Dortmund R6: Naiditsch beats Mamedyarov, other games drawn

CM ArnieChipmunk
0 | Chess Event Coverage
Naiditsch (c) Georgios SouleidisAfter yesterday's rest day, Arkadij Naiditsch scored his first victory of the tournament while the other two games ended in relatively quiet draws.

In today's round, Naiditsch did excellent business after a slightly bleak tournament so far, while Ponomariov and Le Quang consolidated their leading positions.

Le Quang had pretty good chances today against Kramnik after some fine opening preparation. In a topical line of the Catalan Defence, the Vietnamese had prepared a novelty that got Kramnik thinking.

After 16 moves of well-known theory, the following position was reached:

Instead of the still known 17.Nxd7 (Dominguez-Carlsen, Nizza 2010), Le Quang played 17.Rac1! - a move he said afterwards to have found at home - after which White retained his slight but certain opening advantage. A couple of moves later, Kramnik faced an 'octopus' on d6 which got him in some serious (practical) trouble.

21...c4? (21...f6! had to be played - Le Quang) 22.b3! after which White opened the c-file with a huge positional plus. Sadly for Le Quang, he let his advantage slip away and the Russian managed to flee into a drawish endgame where his bishop and rook proved sufficiently solid against Le Quang's queen. A narrow escape for Kramnik!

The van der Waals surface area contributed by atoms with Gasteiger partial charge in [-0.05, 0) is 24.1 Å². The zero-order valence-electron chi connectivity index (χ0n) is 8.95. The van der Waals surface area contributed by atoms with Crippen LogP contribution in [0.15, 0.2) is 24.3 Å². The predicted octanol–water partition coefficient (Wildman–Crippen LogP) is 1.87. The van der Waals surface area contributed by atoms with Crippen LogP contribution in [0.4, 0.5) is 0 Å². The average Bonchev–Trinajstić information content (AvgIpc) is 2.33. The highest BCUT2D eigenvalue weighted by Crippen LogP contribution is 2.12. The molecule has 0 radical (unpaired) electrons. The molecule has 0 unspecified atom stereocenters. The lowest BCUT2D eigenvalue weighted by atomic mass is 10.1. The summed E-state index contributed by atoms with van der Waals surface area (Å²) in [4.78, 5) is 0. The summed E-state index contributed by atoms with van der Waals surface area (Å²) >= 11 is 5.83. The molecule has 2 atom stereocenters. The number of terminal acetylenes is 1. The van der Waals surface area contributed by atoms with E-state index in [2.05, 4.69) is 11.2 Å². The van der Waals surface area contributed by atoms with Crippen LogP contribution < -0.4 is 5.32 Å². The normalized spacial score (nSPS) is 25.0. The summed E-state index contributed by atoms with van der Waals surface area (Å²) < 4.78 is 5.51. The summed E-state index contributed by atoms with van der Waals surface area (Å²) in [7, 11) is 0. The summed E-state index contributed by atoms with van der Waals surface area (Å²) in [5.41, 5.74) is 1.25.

Le Quang - Kramnik (photo by Georgios Souleidis)

Ponomariov never really got into trouble against Leko in yet another Catalan variation. Optically, it looked a bit tricky for Black at some point, but Pono was apparently just in time to free his bishop and get his counterplay going.

Leko - Ponomariov (photo by Georgios Souleidis)

Obviously, it's not Peter Leko's tournament so far, especially not after Naiditsch passed him in the standings today.

Actually, the German was "lucky" to beat Mamedyarov - except that there is no such thing as luck in chess, of course. Still, it must be admitted that White was better during most of the game. Consider the position after Naiditsch has just played 24...Qb2:

Here, the machine suggests 25.Qd3! with a big advantage in all lines. On 25...Qb7, White continues with the logical 26.Ng4 and 27.f4 with a strong attack, while 25...Rc6 runs into 26.Rab1 Rxc1+ 27.Bxc1 Qa2 28.Ng4 Kg7 29.Rb7 with a very nasty initiative for White. However, Mamedyarov played 25.Nf3 after which Black seemed to be OK again, until Black mistakenly exchanged rooks and White was back in the driver's seat.

Mamedyarov again decided to make a knight move (32.Nh2) but 32.Bxg5! looks absolutely killing since after multiple captures on g5, the black rook will be left hanging on d8, and after 32...Qb6 White has the extremely difficult-to-find 33.Bf6! Rg8 34.Ng5+!! followed by Qd3+ and Rxd7 with a winning game.

Instead of this, Mamedyarov totally ruined his day when a few moves later he committed a really horrible blunder:

Now 36.Qd3+ looks about equal, but here the Azeri suddenly played 36.Rxd7?? and resigned furiously without waiting for the obvious. A small tragedy, indeed.

Mamedyarov - Naiditsch (photo by Georgios Souleidis)

Standings after 6 rounds:

1. Ponomariov 4 2. Le Quang 3,5 3. Mamedyarov, Kramnik 3 5. Naiditsch 2,5 6. Leko 2

Games start daily at 15.00 CET and can be followed live here.

Dortmund Games round 6

Game viewer by ChessTempo


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